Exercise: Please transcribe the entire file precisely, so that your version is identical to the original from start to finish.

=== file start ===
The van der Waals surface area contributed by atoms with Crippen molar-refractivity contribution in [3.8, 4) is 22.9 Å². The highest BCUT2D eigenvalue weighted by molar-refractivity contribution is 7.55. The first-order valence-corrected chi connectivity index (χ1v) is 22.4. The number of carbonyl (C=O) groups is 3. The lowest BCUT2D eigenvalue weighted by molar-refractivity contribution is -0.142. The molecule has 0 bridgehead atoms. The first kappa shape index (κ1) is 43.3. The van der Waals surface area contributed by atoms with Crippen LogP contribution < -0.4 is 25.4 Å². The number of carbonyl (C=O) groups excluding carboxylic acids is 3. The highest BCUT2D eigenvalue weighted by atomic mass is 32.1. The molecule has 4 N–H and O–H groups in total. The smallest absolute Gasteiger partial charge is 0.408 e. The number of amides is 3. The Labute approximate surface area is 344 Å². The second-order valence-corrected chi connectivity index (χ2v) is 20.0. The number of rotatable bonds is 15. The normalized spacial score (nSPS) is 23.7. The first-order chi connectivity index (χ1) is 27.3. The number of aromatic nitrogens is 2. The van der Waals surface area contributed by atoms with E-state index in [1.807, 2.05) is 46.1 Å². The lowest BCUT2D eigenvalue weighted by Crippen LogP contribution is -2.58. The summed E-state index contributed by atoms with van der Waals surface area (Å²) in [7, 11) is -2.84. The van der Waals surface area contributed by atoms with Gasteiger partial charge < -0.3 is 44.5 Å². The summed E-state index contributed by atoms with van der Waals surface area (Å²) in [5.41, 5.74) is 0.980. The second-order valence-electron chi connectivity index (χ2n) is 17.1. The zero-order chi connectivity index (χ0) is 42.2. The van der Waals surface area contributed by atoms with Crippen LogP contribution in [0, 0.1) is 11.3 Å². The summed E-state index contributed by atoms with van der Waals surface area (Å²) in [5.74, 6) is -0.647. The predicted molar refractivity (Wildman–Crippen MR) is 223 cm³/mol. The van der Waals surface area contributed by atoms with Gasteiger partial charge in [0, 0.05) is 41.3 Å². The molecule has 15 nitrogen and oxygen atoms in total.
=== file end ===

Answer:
The van der Waals surface area contributed by atoms with Crippen molar-refractivity contribution in [3.8, 4) is 22.9 Å². The highest BCUT2D eigenvalue weighted by molar-refractivity contribution is 7.55. The first-order valence-corrected chi connectivity index (χ1v) is 22.4. The number of carbonyl (C=O) groups is 3. The lowest BCUT2D eigenvalue weighted by molar-refractivity contribution is -0.142. The molecule has 0 bridgehead atoms. The first kappa shape index (κ1) is 43.3. The van der Waals surface area contributed by atoms with Crippen LogP contribution < -0.4 is 25.4 Å². The number of carbonyl (C=O) groups excluding carboxylic acids is 3. The highest BCUT2D eigenvalue weighted by atomic mass is 32.1. The molecule has 4 N–H and O–H groups in total. The smallest absolute Gasteiger partial charge is 0.408 e. The number of amides is 3. The Labute approximate surface area is 344 Å². The second-order valence-corrected chi connectivity index (χ2v) is 20.0. The number of rotatable bonds is 15. The normalized spacial score (nSPS) is 23.7. The first-order chi connectivity index (χ1) is 27.3. The number of aromatic nitrogens is 2. The van der Waals surface area contributed by atoms with E-state index in [1.807, 2.05) is 46.1 Å². The lowest BCUT2D eigenvalue weighted by Crippen LogP contribution is -2.58. The summed E-state index contributed by atoms with van der Waals surface area (Å²) in [7, 11) is -2.84. The van der Waals surface area contributed by atoms with Gasteiger partial charge < -0.3 is 44.5 Å². The summed E-state index contributed by atoms with van der Waals surface area (Å²) in [5.41, 5.74) is 0.980. The second-order valence-electron chi connectivity index (χ2n) is 17.1. The zero-order chi connectivity index (χ0) is 42.2. The van der Waals surface area contributed by atoms with Crippen LogP contribution in [0, 0.1) is 11.3 Å². The summed E-state index contributed by atoms with van der Waals surface area (Å²) in [5.74, 6) is -0.647. The predicted molar refractivity (Wildman–Crippen MR) is 223 cm³/mol. The van der Waals surface area contributed by atoms with Gasteiger partial charge in [0, 0.05) is 41.3 Å². The molecule has 15 nitrogen and oxygen atoms in total.